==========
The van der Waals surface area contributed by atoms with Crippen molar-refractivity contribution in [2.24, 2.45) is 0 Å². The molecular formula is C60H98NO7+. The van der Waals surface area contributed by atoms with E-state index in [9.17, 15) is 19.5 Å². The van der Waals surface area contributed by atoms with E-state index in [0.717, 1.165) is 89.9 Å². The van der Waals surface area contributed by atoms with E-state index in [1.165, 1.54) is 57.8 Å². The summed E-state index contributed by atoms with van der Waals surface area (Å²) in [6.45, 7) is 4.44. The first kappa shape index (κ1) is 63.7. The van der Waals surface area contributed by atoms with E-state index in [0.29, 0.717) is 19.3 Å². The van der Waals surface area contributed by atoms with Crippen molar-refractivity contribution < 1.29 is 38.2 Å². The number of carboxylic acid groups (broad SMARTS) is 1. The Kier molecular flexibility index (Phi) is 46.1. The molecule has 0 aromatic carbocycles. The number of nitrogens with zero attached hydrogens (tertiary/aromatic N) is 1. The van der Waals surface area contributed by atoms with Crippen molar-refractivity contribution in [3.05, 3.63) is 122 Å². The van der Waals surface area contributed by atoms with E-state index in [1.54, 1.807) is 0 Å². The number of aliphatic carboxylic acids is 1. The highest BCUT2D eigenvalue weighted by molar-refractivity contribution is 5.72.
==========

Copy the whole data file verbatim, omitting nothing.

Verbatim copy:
The van der Waals surface area contributed by atoms with Crippen molar-refractivity contribution in [2.24, 2.45) is 0 Å². The molecular formula is C60H98NO7+. The van der Waals surface area contributed by atoms with E-state index in [9.17, 15) is 19.5 Å². The van der Waals surface area contributed by atoms with E-state index in [0.717, 1.165) is 89.9 Å². The van der Waals surface area contributed by atoms with E-state index in [1.165, 1.54) is 57.8 Å². The summed E-state index contributed by atoms with van der Waals surface area (Å²) in [6.45, 7) is 4.44. The first kappa shape index (κ1) is 63.7. The van der Waals surface area contributed by atoms with E-state index in [0.29, 0.717) is 19.3 Å². The van der Waals surface area contributed by atoms with Crippen molar-refractivity contribution < 1.29 is 38.2 Å². The number of carboxylic acid groups (broad SMARTS) is 1. The Kier molecular flexibility index (Phi) is 46.1. The molecule has 0 aromatic carbocycles. The number of nitrogens with zero attached hydrogens (tertiary/aromatic N) is 1. The van der Waals surface area contributed by atoms with Crippen molar-refractivity contribution in [3.05, 3.63) is 122 Å². The van der Waals surface area contributed by atoms with E-state index in [1.54, 1.807) is 0 Å². The number of aliphatic carboxylic acids is 1. The highest BCUT2D eigenvalue weighted by molar-refractivity contribution is 5.72.